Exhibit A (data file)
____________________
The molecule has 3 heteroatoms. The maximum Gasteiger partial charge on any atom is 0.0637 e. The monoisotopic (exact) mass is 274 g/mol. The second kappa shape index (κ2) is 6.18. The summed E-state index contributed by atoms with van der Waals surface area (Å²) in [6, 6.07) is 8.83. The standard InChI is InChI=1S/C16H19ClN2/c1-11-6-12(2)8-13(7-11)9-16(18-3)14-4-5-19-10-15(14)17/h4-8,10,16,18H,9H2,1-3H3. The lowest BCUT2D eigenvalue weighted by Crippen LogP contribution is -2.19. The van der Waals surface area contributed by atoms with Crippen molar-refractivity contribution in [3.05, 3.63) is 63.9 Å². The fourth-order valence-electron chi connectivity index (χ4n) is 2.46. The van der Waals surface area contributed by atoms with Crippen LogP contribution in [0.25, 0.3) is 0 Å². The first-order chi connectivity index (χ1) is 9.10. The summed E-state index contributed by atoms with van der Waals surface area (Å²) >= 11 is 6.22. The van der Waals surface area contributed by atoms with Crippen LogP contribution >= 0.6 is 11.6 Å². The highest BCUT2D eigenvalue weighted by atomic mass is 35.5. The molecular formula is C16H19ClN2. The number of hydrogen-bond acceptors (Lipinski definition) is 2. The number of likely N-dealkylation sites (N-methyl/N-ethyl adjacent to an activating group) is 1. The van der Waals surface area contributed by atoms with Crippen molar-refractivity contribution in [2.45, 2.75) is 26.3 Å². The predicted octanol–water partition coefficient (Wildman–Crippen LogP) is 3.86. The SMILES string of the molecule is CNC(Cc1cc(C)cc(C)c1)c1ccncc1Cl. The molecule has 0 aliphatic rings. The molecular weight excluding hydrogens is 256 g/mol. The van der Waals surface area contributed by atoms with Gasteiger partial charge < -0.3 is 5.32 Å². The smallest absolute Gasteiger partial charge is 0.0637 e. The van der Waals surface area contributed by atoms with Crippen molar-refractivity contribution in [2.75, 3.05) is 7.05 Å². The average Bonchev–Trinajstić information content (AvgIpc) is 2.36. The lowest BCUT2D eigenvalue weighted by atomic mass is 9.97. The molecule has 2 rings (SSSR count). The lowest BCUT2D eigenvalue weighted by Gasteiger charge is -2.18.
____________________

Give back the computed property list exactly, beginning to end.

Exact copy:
The molecule has 3 heteroatoms. The maximum Gasteiger partial charge on any atom is 0.0637 e. The monoisotopic (exact) mass is 274 g/mol. The second kappa shape index (κ2) is 6.18. The summed E-state index contributed by atoms with van der Waals surface area (Å²) in [6, 6.07) is 8.83. The standard InChI is InChI=1S/C16H19ClN2/c1-11-6-12(2)8-13(7-11)9-16(18-3)14-4-5-19-10-15(14)17/h4-8,10,16,18H,9H2,1-3H3. The lowest BCUT2D eigenvalue weighted by Crippen LogP contribution is -2.19. The van der Waals surface area contributed by atoms with Crippen molar-refractivity contribution in [3.05, 3.63) is 63.9 Å². The fourth-order valence-electron chi connectivity index (χ4n) is 2.46. The van der Waals surface area contributed by atoms with Crippen LogP contribution in [0.25, 0.3) is 0 Å². The first-order chi connectivity index (χ1) is 9.10. The summed E-state index contributed by atoms with van der Waals surface area (Å²) >= 11 is 6.22. The van der Waals surface area contributed by atoms with Crippen LogP contribution >= 0.6 is 11.6 Å². The highest BCUT2D eigenvalue weighted by atomic mass is 35.5. The molecular formula is C16H19ClN2. The number of hydrogen-bond acceptors (Lipinski definition) is 2. The number of likely N-dealkylation sites (N-methyl/N-ethyl adjacent to an activating group) is 1. The van der Waals surface area contributed by atoms with Crippen molar-refractivity contribution in [2.45, 2.75) is 26.3 Å². The predicted octanol–water partition coefficient (Wildman–Crippen LogP) is 3.86. The SMILES string of the molecule is CNC(Cc1cc(C)cc(C)c1)c1ccncc1Cl. The molecule has 0 aliphatic rings. The molecular weight excluding hydrogens is 256 g/mol. The van der Waals surface area contributed by atoms with Gasteiger partial charge < -0.3 is 5.32 Å². The smallest absolute Gasteiger partial charge is 0.0637 e. The van der Waals surface area contributed by atoms with Crippen molar-refractivity contribution in [2.75, 3.05) is 7.05 Å². The average Bonchev–Trinajstić information content (AvgIpc) is 2.36. The lowest BCUT2D eigenvalue weighted by atomic mass is 9.97. The molecule has 2 rings (SSSR count). The lowest BCUT2D eigenvalue weighted by Gasteiger charge is -2.18.